OTTAWA (Reuters) - Disgruntled retail investors in Canada’s frozen asset-backed commercial paper market will have a chance to air their concerns to politicians at special hearings set to begin this week, legislators said on Tuesday.
The finance committee of Parliament has invited at least six individual investors to give testimony at a three-hour session on Thursday morning.
“If there is anybody that we want to hear from, most importantly it’s the investors,” said Ted Menzies, a Conservative committee member and parliamentary secretary to the finance minister.
But Menzies was quick to caution that the committee did not want to meddle in the thorny ABCP restructuring process being crafted by a committee led by lawyer Purdy Crawford.
“We don’t want to be offering advice, we just want to provide a venue for these people to be able to raise their concerns and find out if they understood what they were buying,” Menzies told Reuters.
“This committee can’t interfere with a private sector-led process that is ongoing.”
About C$32 billion ($31.6 billion) worth of ABCP issued by groups other than Canada’s big banks has been choked up since August, when investors lost confidence in the instruments on concerns about ties to the U.S. subprime mortgage market.
Investors are due to vote on Crawford’s restructuring plan on April 25, amid signs that individual investors could derail the accord because they are unhappy that they might not get all their money back and may also have to wait for their funds for up to nine years.
Individual investors represent only about 1 percent of the total ABCP value falling under the plan, but they get one vote each and far outnumber big corporate investors.
The names of those who will appear at the parliamentary committee have yet to be confirmed, but Victoria, British Columbia-based retail investor Wynne Miles said she had been asked to come and tell her story.
A “substantial portion” of Miles and her husband’s retirement savings have been frozen in ABCP notes since last August after they were sold the money market investments by a broker at Canaccord Capital Inc.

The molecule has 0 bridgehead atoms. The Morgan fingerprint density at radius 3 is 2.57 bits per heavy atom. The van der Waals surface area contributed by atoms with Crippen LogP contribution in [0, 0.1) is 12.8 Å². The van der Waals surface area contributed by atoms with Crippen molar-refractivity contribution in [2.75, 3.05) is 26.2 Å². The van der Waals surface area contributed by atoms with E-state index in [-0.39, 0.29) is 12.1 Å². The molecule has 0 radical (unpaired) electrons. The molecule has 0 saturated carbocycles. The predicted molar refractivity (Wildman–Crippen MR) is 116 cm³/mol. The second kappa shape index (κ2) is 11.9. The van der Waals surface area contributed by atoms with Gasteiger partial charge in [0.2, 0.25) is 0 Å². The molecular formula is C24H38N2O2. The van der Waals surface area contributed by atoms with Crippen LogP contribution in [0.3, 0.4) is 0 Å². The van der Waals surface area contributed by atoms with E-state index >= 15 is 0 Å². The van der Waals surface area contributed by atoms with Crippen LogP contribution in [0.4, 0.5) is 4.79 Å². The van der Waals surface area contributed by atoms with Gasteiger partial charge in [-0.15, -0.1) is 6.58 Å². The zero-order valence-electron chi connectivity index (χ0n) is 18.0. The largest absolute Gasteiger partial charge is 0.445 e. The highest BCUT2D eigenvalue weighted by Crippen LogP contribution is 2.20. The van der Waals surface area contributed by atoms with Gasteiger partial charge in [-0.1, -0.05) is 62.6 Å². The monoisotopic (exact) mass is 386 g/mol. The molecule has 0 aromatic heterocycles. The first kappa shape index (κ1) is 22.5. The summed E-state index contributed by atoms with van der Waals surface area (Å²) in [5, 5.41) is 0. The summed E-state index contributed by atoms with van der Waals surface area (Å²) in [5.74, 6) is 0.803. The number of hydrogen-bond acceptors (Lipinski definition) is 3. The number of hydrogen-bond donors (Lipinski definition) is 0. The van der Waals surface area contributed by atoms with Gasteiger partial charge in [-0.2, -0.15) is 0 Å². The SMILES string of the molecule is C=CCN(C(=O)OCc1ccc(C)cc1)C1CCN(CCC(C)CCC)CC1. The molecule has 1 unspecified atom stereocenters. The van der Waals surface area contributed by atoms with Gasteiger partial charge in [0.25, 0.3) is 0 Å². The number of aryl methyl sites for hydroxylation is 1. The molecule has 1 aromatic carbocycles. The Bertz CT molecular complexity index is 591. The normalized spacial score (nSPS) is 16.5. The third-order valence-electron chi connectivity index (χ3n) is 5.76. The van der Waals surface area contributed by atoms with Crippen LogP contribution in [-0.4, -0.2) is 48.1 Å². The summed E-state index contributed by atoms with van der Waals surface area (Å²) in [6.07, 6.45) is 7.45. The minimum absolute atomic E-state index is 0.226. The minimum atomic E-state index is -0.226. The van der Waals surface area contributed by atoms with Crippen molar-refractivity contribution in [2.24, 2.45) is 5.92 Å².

“We were sold the product without our knowledge and consent... Most of that money was in Treasury bills on July 26. The next day it was in ABCP,” she told Reuters.
Many retail investors have said they will vote against the restructuring plan unless they get all their money back.
“I think it’s in Canada’s national interest that this deal passes but we as parliamentarians are providing a forum for the retail investors to let their voices be heard,” said Liberal legislator John McCallum, who first proposed the special ABCP hearings.
McCallum said it was not clear if there would be another committee session prior to the April 25 vote, but added that subsequent sessions, possibly after that date, would explore deeper issues of regulatory reforms and how to avoid market breakdown in the future.
Potential witnesses at those hearings include Crawford, federal banking regulator the Office of the Superintendent of Financial Institutions, big banks, Bank of Canada officials and the Investment Dealers’ Association, McCallum said.
By then, Canada will have had time to digest some international proposals for combating the credit crisis, including regulatory reform recommendations.
“It’s not only what Canada should do, but Canada in an international context,” said McCallum.
“We have the U.S. proposals, we have the G7, we have Gordon Brown wanting a more international regulatory system, so those subsequent hearings will be in that context.”
The Financial Stability Forum -- which brings together financial authorities, institutions and regulatory bodies from several countries -- will present possible action points for discussion by Group of Seven finance ministers and central bankers at a meeting in Washington this weekend.
Reporting by Louise Egan and Nicole Mordant; Editing by Bernadette Baum